Studing the coats of für animals gives insight into nature’s solutions to problems of thermal protection in environmental conditions. Within one species of für animal living in open country, the respective adaption to the climate occurs by means of programmed and subtle modification of the texture of the hair coat, and efficient alterations in the keratinic structure of the hair. Winter für is composed of very fine, relatively stiff and short, tightly packed crimped hairs. Thermal insulation is achieved by a large volume of air trapped in the hair coat between fine fibers. In summer there is less packing density. The steady movement of long and flexible hairs prevents the formation of air pockets in the coat and provides more efficient cooling. In the spring hair grows rapidly, producing long and coarse hairs. In the autumn numerous secondary follicles form complementary short and stiff hairs, mostly with a pronounced crimp. The increase in hair diameter that occurs in the spring causes a remarkable change in the scale pattern on the hair surface (Fig. 1). Examinations of ultrathin sections of different keratin fibers and hairs by electron microscopy showed that many scale patterns on hair surfaces had their origins in the molding of the shape of the epidermicular cells of the inner root sheath onto the surface of the cuticle.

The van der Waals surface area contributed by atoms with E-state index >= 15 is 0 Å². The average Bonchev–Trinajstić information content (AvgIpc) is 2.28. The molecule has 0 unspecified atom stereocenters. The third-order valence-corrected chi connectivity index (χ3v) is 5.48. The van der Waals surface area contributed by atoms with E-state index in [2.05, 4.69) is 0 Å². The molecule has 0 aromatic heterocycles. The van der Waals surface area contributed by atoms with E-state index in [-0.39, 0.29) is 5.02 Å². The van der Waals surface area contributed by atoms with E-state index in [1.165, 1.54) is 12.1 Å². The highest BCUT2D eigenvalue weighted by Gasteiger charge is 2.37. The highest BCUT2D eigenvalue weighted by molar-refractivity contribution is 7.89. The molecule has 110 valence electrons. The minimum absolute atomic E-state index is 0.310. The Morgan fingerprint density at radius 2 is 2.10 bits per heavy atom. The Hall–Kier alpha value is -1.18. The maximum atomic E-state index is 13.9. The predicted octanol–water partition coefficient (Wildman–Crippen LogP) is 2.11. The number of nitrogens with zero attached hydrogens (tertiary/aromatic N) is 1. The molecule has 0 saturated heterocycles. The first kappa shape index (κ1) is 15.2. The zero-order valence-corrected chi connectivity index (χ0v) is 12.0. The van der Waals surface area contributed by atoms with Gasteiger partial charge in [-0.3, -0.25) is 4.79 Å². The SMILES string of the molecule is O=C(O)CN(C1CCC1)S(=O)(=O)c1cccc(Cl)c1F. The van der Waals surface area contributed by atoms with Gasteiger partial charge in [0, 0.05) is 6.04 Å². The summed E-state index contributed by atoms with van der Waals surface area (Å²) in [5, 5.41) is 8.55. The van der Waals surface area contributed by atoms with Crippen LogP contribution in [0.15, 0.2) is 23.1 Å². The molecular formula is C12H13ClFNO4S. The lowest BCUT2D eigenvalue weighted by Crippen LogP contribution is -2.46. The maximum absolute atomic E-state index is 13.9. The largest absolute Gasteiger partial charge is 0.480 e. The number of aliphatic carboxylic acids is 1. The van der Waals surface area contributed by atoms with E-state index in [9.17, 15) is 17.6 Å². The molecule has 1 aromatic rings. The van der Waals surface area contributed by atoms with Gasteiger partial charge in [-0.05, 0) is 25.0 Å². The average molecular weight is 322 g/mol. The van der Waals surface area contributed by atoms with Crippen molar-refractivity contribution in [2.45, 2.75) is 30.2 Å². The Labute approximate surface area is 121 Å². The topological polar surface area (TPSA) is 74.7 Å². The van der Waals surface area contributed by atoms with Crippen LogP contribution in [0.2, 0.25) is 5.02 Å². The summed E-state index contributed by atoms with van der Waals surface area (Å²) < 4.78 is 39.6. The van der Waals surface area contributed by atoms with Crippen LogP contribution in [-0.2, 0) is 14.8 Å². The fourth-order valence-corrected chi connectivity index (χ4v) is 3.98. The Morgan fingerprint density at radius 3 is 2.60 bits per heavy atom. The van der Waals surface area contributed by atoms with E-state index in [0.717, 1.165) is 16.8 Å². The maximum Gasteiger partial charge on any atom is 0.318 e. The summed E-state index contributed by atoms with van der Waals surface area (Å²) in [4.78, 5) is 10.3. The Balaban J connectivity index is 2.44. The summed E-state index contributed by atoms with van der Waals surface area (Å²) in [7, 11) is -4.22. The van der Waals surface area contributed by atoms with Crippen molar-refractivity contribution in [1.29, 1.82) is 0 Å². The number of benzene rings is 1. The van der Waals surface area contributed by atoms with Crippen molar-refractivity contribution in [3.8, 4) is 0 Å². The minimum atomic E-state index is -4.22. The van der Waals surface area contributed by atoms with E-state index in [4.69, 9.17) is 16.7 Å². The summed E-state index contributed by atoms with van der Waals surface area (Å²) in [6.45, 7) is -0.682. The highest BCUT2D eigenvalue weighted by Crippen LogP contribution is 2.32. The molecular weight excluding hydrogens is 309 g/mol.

- Human Hair
- Radial Pressure
- Wool Fiber
- High Sulfur Content
- Root Sheath
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© 1981 Springer-Verlag Berlin Heidelberg
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Kassenbeck, P. (1981). Morphology and Fine Structure of Hair. In: Orfanos, C.E., Montagna, W., Stüttgen, G. (eds) Hair Research. Springer, Berlin, Heidelberg. https://doi.org/10.1007/978-3-642-81650-5_9
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